From PIEs to the PIE Abacus

Ambition and modesty in principle

We need a little history here.


The concept of a psychologically informed environment, a PIE, was first suggested in 2010[1] as a broad description of emerging practice in the UK in ‘frontline’ services for people with complex needs, and at high risk of social exclusion. The examples given were specifically from homelessness services; and it was here that the idea first began to take off.

PIEs 1

The ambition behind the first more detailed descriptions of PIEs was to capture, to convey, and so to promote such creative practice. Gradually these became formulated (around 2015) into the first tentative full account, now known as PIEs 1.

PIEs 2

The ambition behind publication of PIEs 2, in 2018, was to update these first descriptions with a wider picture; and to create a single coherent but flexible and multi-faceted framework for describing practice as it was continuing to evolve. This broader description aimed to cover all the many kinds of settings in which services operate, and all the presenting problems with which complex needs might be expressed.

The principle

Those only at the beginnings of this ‘PIE journey’ should not be inhibited by unfavourable comparisons with those more advanced; and those held back by constraints outside their control should be positively encouraged to identify what needed to change outside as well as inside their services.


Ambition and modesty in practice

The Pizazz

As with PIEs 2, the ambition of the Pizazz was that, as far as possible, it should be useful to as many services as possible, at whatever stage, in helping them consider whether this was right for them. It should allow for a wide range in degrees of progress in the development of services in this new direction.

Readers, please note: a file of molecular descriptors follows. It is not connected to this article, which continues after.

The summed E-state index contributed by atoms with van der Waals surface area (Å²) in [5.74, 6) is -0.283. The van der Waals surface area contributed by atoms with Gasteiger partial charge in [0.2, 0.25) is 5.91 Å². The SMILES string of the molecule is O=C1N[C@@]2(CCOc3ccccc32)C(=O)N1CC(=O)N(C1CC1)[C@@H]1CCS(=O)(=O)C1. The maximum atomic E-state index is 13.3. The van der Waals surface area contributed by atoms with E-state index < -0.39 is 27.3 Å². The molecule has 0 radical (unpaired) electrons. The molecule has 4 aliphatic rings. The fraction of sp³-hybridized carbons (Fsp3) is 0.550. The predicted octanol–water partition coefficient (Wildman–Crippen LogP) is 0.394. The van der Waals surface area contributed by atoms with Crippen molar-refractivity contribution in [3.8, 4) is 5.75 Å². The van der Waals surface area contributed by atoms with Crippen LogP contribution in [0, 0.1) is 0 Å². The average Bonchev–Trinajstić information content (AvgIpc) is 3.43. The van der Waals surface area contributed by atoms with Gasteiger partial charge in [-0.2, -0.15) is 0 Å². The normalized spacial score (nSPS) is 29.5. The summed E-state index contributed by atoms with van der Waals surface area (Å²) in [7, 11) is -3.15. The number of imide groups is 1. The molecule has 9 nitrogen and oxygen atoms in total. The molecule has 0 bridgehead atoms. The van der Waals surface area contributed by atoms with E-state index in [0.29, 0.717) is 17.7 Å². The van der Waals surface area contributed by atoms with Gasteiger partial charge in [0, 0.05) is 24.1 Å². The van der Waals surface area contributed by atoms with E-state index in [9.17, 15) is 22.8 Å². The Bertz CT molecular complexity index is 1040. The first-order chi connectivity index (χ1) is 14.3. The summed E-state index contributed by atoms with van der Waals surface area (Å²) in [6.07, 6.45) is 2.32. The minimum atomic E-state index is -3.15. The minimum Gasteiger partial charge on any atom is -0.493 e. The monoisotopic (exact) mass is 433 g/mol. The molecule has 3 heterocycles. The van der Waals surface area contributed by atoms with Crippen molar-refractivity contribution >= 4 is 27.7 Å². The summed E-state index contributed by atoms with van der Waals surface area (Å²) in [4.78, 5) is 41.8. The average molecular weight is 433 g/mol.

The PIE Abacus

The ambition of the PIE Abacus is now to build on this wider scope, encouraging development not just within services but also between services, in networks - of management hierarchies, locality pathways, communities of practice and research. In doing so we hope it may help to tackle some of the more systemic issues that we hear are holding back progress in many areas.


The principle (reprise)

In a sector where under-funding, low wages and rather scruffy buildings are endemic, the PIE Abacus process should not be so demanding of staff time, enthusiasm, even computer literacy, that in practice it excludes those services, service users and other community groups that are simply not ready for such an investment of time and even quite modest financial costs.

It is tempting to allow for the great British failure – a heroic but ultimately doomed, impossible task, undertaken mainly to lift morale. But it is better to aim instead for a more modest approach, that goes at the highly variable pace of particular services in their particular situation.


[1] See ‘Is the PIE evolving?’ on the PIElink


The simplest, most effective way to evaluate and improve your PIE from Daniel O'Brien on Vimeo.

PIElink pages


Is the PIE evolving (summary) : HERE

PIEs 2.0 : HERE

PIEs assessment - what is the point? : HERE

A single framework : HERE

The PIE Abacus - an on-line Pizazz (summary) : HERE


The PIE Abacus

  • Essential background for PIE leads

The PIE Abacus - essential briefing for PIE leads (and any others in comparable roles) : HERE

Weighing the costs and 'value added' of the PIE Abacus : HERE


  • Applications in particular settings:

The PIE Abacus – in medium to large agencies : HERE

The PIE Abacus – in local practice networks : HERE

The PIE Abacus – in smaller 'stand alone' services : HERE

The PIE Abacus – as a research tool : HERE

The PIE Abacus – in communities of practice : HERE

The PIE Abacus – in service user-led assessments : HERE

The PIE Abacus – with services using PIEs1 : HER


All PIE Abacus FAQs HERE